Why climate change is different from other environmental issues

It’s not politics, it’s economics

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Twitter recently decided I needed to see an exchange between angry greens and devious conservatives that looked something like this. Smirking Conservative: The Greens have been telling us for decades to panic about overpopulation, acid rain, pollution, the ozone layer and now climate change. Yawn. Angry Greens: Yes, but that’s because we took action and solved all these problems, but now we’re ignoring the climate crisis because the good Tories who cared about it are all gone and now all we have is this are bad conservatives who hate the planet (and are stupid).

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Twitter is a factory of slogans, insults and low blows, but unfortunately it also seems that a lot of journalists form their opinions on things, so it is worth talking about. For context, as the above exchange unfolded, the news from Reuters was “Global coal-fired power generation in 2021 hits record high.”

Is it because stupid planet-hating conservatives are in charge everywhere? Barely.

The laws of the economy are in effect everywhere, which is why political leaders on all sides (including the Greens) are now ordering their coal-fired power plants to reopen and run at full capacity. They desperately need energy and the alternatives are much more expensive.

Regarding the Twitter feed, there are two questions to ask. First, do conservationists have a history of exaggeration, and second, why aren’t we stopping climate change even though we’ve tackled all these other issues? My answer to the first is yes: they are engaged in political advocacy and they use alarmism to get attention. The failed apocalyptic predictions of people like Paul Ehrlich and Al Gore have been documented elsewhere. I have written many times about how this impacts on the issue of climate change in terms of claims such as floods and storms, extreme weather, wildfires, economic growth, etc. The green movement has gotten a lot of political traction over the years. announcing the end of the world, but people are turning away from it now, for valid reasons.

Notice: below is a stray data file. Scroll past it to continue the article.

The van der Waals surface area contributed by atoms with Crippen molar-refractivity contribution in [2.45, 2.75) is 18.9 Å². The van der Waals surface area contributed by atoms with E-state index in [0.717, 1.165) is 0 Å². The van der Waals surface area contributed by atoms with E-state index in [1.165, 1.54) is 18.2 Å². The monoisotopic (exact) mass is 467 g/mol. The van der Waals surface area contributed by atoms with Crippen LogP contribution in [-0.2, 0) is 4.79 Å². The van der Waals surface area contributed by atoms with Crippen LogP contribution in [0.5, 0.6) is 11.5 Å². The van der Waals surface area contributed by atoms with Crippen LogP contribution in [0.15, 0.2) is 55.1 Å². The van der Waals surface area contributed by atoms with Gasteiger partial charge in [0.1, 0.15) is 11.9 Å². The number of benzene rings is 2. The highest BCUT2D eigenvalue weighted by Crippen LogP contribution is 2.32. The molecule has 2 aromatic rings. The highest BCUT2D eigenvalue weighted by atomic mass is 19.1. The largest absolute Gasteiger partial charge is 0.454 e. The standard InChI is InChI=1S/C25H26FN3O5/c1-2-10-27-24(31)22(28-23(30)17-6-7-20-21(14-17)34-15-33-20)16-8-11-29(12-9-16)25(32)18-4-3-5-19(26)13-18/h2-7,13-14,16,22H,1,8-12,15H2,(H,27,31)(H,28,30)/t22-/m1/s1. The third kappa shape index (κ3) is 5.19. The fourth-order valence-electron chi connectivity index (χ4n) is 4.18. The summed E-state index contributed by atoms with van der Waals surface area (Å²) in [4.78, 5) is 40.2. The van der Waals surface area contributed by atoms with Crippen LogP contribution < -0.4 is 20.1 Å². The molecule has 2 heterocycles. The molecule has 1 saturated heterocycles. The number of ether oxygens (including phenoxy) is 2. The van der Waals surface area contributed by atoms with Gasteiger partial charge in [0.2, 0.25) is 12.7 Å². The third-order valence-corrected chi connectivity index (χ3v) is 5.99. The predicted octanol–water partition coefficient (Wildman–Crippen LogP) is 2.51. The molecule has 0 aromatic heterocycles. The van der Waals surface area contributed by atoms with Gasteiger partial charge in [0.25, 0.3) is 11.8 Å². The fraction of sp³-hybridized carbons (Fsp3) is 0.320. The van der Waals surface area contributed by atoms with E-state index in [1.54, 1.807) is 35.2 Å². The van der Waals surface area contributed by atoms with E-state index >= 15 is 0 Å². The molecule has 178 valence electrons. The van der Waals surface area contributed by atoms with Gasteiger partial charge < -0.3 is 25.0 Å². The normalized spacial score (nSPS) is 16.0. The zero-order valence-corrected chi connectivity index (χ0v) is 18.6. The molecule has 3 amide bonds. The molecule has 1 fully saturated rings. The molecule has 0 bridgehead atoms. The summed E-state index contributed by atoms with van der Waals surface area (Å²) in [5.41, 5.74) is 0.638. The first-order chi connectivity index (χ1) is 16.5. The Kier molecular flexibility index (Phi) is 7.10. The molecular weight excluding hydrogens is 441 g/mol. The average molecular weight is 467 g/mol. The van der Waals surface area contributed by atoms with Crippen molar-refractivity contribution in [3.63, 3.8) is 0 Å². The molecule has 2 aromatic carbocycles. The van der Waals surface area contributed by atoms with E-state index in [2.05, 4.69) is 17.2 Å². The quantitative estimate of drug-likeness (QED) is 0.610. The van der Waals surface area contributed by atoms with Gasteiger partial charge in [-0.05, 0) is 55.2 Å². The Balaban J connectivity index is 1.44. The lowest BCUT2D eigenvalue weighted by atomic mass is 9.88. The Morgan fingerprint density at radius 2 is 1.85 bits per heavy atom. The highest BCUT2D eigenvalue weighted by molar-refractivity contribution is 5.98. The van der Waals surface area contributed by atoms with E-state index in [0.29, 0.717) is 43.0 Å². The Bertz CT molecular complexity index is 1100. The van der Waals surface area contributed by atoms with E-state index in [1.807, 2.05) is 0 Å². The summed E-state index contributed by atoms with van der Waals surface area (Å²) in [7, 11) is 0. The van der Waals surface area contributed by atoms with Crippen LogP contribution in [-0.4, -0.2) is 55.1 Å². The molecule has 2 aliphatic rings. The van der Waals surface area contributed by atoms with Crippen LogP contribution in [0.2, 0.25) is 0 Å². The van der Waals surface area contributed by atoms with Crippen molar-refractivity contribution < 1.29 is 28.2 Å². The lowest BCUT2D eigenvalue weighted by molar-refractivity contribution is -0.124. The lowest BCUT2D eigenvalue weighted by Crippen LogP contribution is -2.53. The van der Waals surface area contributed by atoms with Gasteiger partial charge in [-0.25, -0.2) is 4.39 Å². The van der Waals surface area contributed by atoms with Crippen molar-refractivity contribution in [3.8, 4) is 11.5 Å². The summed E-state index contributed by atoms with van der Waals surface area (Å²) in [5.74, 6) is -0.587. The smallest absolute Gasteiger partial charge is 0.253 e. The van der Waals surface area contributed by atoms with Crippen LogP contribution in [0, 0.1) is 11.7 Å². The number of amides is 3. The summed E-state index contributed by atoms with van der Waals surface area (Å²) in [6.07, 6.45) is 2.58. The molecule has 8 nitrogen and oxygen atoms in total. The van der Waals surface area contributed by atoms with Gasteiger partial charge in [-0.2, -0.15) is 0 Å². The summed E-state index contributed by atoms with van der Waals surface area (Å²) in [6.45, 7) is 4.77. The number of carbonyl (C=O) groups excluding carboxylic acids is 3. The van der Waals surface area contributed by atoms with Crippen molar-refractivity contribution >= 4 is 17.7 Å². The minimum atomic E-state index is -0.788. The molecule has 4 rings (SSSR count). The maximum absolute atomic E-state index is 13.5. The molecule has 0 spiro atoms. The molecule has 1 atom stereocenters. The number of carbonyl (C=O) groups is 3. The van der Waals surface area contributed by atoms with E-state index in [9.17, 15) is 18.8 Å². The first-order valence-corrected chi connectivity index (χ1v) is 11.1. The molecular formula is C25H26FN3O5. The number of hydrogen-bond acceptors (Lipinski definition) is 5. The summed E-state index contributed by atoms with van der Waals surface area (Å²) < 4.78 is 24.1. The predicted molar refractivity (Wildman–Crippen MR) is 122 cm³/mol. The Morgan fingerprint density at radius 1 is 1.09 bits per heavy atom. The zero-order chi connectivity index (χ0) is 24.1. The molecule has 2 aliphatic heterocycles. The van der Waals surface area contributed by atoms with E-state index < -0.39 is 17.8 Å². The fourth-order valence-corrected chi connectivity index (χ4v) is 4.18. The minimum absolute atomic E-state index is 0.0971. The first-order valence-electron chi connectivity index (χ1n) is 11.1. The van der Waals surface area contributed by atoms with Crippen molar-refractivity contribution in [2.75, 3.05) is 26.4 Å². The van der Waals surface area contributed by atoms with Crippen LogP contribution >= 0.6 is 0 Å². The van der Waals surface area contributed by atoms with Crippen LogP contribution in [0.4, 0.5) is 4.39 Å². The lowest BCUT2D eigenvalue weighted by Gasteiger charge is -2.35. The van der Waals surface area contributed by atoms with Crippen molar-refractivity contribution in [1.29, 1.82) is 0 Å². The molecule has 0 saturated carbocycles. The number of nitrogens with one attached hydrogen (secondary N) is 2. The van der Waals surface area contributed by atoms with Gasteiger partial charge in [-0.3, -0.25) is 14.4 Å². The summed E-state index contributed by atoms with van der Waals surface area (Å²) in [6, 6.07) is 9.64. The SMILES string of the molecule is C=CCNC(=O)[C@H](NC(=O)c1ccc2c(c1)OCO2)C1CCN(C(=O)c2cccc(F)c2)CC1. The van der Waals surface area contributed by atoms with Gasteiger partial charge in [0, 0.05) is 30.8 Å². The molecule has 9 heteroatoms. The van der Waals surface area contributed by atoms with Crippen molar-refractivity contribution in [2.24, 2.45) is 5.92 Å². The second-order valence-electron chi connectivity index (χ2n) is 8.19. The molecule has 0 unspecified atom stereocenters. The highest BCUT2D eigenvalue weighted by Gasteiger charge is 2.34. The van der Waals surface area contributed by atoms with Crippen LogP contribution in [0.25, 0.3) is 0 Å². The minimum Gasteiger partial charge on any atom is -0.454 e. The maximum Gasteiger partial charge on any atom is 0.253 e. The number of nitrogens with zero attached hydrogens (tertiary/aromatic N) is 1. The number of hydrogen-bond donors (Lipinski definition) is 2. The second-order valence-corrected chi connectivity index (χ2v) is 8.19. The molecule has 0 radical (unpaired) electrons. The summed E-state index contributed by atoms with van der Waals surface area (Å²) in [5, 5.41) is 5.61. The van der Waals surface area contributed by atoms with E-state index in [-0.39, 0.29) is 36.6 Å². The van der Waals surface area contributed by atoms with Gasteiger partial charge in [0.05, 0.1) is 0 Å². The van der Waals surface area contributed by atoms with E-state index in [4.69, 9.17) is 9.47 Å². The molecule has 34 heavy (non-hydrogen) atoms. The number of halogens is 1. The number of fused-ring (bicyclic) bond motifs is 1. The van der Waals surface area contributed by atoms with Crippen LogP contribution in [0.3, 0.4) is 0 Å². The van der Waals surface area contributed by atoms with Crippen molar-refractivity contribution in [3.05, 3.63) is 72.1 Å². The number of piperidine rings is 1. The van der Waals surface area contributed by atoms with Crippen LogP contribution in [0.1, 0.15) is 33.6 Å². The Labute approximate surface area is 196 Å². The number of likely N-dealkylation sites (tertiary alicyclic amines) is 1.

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On the second issue, we don’t address climate change the way we did, say, acid rain because the costs and benefits of action are completely different. Simply put, for some of the earlier environmental problems there were emission control options that provided dramatic improvements at low cost. In the case of carbon dioxide, control options are expensive and accomplish little. Hence the difference.

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Canada, like most industrialized countries, once had a problem with high levels of carbon monoxide (CO, not CO2) in our cities. In the mid-1970s, 84% of urban air quality readings in Canada violated health standards for carbon monoxide. But technology was developed (primarily catalytic converters for automobile tailpipes) that dramatically reduced emissions at low cost. Problem solved. As my colleague Elmira Aliakbari and I showed in a 2017 report published by the Fraser Institute, data from Environment and Climate Change Canada (ECCC) shows that ambient carbon monoxide levels have fallen by 90% from 1975 to 2015, and since 2011 no monitoring sites anywhere in the country have shown carbon monoxide violations. This happened despite economic growth of 240% and the tripling of the size of the vehicle fleet.

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The story is similar for sulfur dioxide, which is linked to acid rain, and fine particles, which contribute to smog. Technology in the form of stack scrubbers and process methods that remove sulfur at the refinery stage has significantly reduced both types of emissions. Eliminating lead from gasoline also eliminated lead from the air. Stratospheric ozone depletion was linked to the use of chlorofluorocarbons (CFCs). By the time the problem was discovered, relatively inexpensive substitutes were available, so CFCs were banned in 1987 under the Montreal Protocol.

Then, around 1988, the conversation turned to carbon dioxide and global warming. Despite some early hopes that a global treaty like the Montreal Protocol could work the same magic, it quickly became clear that the economics were very different. Carbon dioxide is closely related to the use of fossil fuels, but there are no scrubbers or catalytic converters capable of capturing it before releasing it. Large-scale global emission reductions would require large-scale global reductions in fossil energy uses for which there are no feasible alternatives. And even aggressive emissions cuts would barely affect global CO2 concentration for a century due to the size and slowness of the natural carbon cycle. Meanwhile, the socio-economic costs of warming, despite green alarmists, have proven small, especially compared to the benefits of energy-driven economic growth. Climate models have overestimated atmospheric warming for decades, while the IPCC (and many climatologists) have been arrested for using deliberately exaggerated emissions forecast scenarios.

This is why we have not yet, and probably never will, respond to the climate issue as we have to acid rain, urban smog, and other past environmental issues. The costs and benefits of feasible policy options differ. It’s not politics, it’s economics.

Ross McKitrick is Professor of Economics at the University of Guelph and Senior Fellow at the Fraser Institute.



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